The Securities and Exchange Board of India (SEBI) wants to develop a closed ecosystem where clients’ fees can be collected by certified investment advisors and research analysts. This will make it easier for investors to spot and steer clear of unregistered firms.
This is a part of SEBI’s larger effort to safeguard investors from finfluencers and other unregistered entities that might mislead or take advantage of them.
According to a different SEBI consultation document, registered firms or intermediaries should not work with unregistered finfluencers to advertise or promote their services.
According to SEBI regulations, clients that pay investment advisors (IAs) fees must do so in a way that demonstrates the funds’ traceability. Cash payments for fees are not permitted. The same is true for research analysts (RAs), who demand payment for the services they provide.
Numerous unregistered entities have deceived investors throughout the years in violation of IA and RA requirements. The regulator believes that it is necessary to aggressively limit their rise.
Clients must pay fees on selected platforms that are specified by a SEBI-recognized regulatory authority, according to SEBI’s consultation document on the proposed escrow-based approach.
The specifics of the selected bank accounts where fees will be received will be provided by IAs or RAs.
The only purpose of these designated bank accounts would be to receive fees from investment advice and research activities.
“SEBI is in favor of developing a transparent framework for all investors and registered entities. One such mechanism to safeguard investment interests is this. Investors will have more confidence as a result of the system. The key to the new planned mechanism’s success, according to Priyadarshini Mulye, founder of ARTHA FinPlan and a SEBI-registered financial advisor, will be awareness.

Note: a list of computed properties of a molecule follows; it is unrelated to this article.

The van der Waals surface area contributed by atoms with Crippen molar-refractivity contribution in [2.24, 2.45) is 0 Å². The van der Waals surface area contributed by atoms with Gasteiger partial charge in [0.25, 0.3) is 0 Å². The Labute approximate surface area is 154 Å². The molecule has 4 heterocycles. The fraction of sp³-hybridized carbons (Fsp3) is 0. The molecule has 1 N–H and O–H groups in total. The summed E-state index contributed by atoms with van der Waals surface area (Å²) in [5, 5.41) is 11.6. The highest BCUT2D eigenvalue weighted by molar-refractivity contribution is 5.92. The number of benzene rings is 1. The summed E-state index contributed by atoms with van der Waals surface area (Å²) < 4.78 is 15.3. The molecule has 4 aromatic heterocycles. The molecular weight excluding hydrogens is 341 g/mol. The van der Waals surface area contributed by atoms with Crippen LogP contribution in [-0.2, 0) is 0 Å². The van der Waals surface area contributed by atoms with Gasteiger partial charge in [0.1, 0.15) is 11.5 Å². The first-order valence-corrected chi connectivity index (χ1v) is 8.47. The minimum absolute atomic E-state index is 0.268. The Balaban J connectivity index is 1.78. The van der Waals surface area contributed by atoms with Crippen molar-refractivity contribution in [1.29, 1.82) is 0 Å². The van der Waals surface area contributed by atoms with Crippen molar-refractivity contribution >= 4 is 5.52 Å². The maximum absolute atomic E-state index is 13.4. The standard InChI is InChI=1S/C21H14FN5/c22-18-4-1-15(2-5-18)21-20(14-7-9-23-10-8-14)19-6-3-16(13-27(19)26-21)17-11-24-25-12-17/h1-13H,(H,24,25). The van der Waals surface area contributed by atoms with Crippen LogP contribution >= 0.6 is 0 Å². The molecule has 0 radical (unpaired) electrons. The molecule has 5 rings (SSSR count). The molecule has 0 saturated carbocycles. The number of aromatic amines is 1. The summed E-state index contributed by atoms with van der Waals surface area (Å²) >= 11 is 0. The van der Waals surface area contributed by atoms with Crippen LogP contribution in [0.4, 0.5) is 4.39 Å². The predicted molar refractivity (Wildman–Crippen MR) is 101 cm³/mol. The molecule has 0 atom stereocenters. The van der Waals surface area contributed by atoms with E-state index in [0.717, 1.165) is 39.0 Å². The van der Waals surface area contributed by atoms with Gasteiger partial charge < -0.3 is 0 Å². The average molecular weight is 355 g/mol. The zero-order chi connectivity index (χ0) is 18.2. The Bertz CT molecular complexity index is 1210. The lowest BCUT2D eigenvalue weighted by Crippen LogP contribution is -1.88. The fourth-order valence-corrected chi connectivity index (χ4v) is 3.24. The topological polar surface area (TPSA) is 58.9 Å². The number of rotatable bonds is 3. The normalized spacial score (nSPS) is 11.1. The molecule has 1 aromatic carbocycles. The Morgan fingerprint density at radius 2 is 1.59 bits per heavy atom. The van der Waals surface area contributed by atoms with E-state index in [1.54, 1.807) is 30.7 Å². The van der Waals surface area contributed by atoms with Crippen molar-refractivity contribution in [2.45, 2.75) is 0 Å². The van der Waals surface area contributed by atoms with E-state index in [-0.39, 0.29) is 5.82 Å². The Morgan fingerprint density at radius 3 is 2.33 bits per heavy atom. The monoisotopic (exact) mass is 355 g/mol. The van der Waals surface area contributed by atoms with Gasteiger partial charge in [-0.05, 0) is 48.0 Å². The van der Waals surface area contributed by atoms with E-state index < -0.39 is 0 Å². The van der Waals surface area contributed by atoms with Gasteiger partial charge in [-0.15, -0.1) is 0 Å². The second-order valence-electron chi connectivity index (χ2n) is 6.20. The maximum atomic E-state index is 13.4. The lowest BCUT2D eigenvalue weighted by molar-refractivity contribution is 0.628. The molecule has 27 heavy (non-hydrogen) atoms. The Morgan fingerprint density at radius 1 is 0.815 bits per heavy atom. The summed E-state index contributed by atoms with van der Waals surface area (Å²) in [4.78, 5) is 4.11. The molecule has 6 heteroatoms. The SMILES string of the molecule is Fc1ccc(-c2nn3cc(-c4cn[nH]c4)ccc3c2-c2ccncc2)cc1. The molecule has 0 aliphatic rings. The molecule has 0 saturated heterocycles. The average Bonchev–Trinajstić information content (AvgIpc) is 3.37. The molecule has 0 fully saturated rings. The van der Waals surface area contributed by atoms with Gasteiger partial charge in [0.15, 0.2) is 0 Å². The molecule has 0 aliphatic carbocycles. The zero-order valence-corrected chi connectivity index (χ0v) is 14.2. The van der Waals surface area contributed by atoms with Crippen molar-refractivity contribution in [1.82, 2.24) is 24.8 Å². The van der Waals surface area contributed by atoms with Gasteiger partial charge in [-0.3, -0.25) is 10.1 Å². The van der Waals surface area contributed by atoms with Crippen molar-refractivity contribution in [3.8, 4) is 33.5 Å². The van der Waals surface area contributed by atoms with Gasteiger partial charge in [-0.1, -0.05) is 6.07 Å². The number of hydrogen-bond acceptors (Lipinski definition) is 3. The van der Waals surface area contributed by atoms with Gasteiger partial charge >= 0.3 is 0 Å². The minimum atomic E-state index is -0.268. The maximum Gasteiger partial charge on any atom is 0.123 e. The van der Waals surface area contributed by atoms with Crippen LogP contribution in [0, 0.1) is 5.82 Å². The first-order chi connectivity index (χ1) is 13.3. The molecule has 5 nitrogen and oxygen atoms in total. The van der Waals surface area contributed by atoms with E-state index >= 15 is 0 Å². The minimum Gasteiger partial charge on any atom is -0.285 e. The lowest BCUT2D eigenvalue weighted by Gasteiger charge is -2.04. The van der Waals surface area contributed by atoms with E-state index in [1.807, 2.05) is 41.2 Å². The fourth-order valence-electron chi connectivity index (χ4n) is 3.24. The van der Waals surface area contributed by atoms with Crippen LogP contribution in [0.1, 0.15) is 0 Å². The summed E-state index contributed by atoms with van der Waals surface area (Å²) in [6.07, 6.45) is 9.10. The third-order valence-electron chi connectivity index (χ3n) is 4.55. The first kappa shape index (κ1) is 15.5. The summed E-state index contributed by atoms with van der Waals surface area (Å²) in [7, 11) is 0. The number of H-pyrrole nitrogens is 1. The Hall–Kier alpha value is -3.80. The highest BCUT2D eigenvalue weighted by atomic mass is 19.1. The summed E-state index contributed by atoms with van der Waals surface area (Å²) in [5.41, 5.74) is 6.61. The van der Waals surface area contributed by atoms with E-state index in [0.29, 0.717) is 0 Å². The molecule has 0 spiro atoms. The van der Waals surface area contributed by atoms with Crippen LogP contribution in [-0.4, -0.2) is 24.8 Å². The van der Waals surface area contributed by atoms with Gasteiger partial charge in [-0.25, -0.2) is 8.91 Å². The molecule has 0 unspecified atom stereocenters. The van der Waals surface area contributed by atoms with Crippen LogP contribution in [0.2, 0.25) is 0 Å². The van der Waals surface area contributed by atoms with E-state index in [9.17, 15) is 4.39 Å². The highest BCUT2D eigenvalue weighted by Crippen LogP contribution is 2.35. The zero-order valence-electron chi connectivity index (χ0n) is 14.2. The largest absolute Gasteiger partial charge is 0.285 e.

Investors may not like SEBI’s proposal that any payments made outside the designated system will not be deemed payments for investment advice or research services. As a result, SEBI or a recognized regulatory authority will not take complaints in this regard.
“SEBI is undoubtedly investigating a wide range of fininfluencer-related concerns and wants to confirm that the client is paying the licensed advisor directly. However, it’s still the same general query. The regulated are still being regulated. What about those who lack authority? Who is going to listen to those people who are paying outside the system and are taken advantage of? asked Kalpesh N. Ashar, the founder of Full Circle Financial Planners and Advisors and a SEBI-registered investment advisor.
According to experts, the consultation paper does not adequately address the problem of the general public’s continued ignorance of registered advisors or even SEBI. There are worries that many people would still fall for it if an unregistered organization or a con artist phones an investment and promises 30-35-40 percent profits.
“It is crystal evident that SEBI is handling the situation on their own. From the perspective of SEBI, it is quite convenient to state that we will not consider your complaint if you do not use this payment channel. Suresh Sadagopan, a Principal Officer of Ladder7 Wealth Planners Pvt. Ltd. and a SEBI-registered financial advisor, declared that it was undoubtedly not helpful to investors.
New investors currently scarcely have a way to distinguish between paying registered firms for investing advice and research services or neither.
Some experts believe that the lack of a redressal option in the event that you pay your adviser outside of the intended filtration method may serve as an incentive for investors to solely use registered IAs or RAs for advice or services.
The regulator ordered earlier this year that IAs obtain prior regulatory body approval before engaging in any internal or external communications with current or potential clients.
IAs’ ability to supply services to their clients has been delayed as a result, which has increased their costs. For each application that is approved, individual advisors, for instance, must pay processing fees of Rs 3,000. In some circumstances, it may take weeks to receive the regulatory body’s permission.
SEBI is looking for feedback from interested parties on the paper through September 15 and is asking for their thoughts on whether the proposed fee collection system for IAs and RAs should be either optional or mandatory.
The proposed new SEBI mechanism for RIAs to collect their fees would require a significant advertising campaign to inform investors of the proper (and possibly only) method of paying their financial advisors, according to experts, if it were to be enacted and made mandatory. They claim it will be along the lines of “Mutual Fund Sahi Hai” by the Association of Mutual Funds of India (AMFI; the trade association for the mutual fund sector).